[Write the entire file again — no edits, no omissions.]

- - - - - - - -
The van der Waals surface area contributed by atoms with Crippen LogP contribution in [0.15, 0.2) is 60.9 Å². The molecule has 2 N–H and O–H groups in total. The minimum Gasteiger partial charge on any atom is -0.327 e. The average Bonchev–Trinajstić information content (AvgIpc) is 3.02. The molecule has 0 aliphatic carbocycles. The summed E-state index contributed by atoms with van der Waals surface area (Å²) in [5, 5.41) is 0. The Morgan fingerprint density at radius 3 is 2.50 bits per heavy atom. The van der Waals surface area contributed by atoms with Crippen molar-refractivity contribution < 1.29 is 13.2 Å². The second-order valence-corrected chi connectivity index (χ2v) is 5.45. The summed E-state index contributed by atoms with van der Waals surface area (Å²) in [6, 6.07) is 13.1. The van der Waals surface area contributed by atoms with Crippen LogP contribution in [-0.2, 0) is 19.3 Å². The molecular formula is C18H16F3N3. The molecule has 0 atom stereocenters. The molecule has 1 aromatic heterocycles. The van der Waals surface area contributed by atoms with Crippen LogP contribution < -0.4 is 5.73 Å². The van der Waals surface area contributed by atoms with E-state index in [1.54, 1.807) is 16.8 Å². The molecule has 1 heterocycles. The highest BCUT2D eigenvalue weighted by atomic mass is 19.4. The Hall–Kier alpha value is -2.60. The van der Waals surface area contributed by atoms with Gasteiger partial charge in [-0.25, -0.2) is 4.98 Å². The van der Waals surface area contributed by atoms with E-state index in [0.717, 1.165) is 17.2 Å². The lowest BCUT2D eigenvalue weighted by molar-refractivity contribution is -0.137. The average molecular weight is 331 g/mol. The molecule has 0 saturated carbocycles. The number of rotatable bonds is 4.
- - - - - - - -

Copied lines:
The van der Waals surface area contributed by atoms with Crippen LogP contribution in [0.15, 0.2) is 60.9 Å². The molecule has 2 N–H and O–H groups in total. The minimum Gasteiger partial charge on any atom is -0.327 e. The average Bonchev–Trinajstić information content (AvgIpc) is 3.02. The molecule has 0 aliphatic carbocycles. The summed E-state index contributed by atoms with van der Waals surface area (Å²) in [5, 5.41) is 0. The Morgan fingerprint density at radius 3 is 2.50 bits per heavy atom. The van der Waals surface area contributed by atoms with Crippen molar-refractivity contribution < 1.29 is 13.2 Å². The second-order valence-corrected chi connectivity index (χ2v) is 5.45. The summed E-state index contributed by atoms with van der Waals surface area (Å²) in [6, 6.07) is 13.1. The van der Waals surface area contributed by atoms with Crippen LogP contribution in [-0.2, 0) is 19.3 Å². The molecular formula is C18H16F3N3. The molecule has 0 atom stereocenters. The molecule has 1 aromatic heterocycles. The van der Waals surface area contributed by atoms with Crippen LogP contribution < -0.4 is 5.73 Å². The van der Waals surface area contributed by atoms with E-state index in [1.54, 1.807) is 16.8 Å². The molecule has 1 heterocycles. The highest BCUT2D eigenvalue weighted by atomic mass is 19.4. The Hall–Kier alpha value is -2.60. The van der Waals surface area contributed by atoms with Gasteiger partial charge in [-0.25, -0.2) is 4.98 Å². The van der Waals surface area contributed by atoms with E-state index in [0.717, 1.165) is 17.2 Å². The lowest BCUT2D eigenvalue weighted by molar-refractivity contribution is -0.137. The average molecular weight is 331 g/mol. The molecule has 0 saturated carbocycles. The number of rotatable bonds is 4.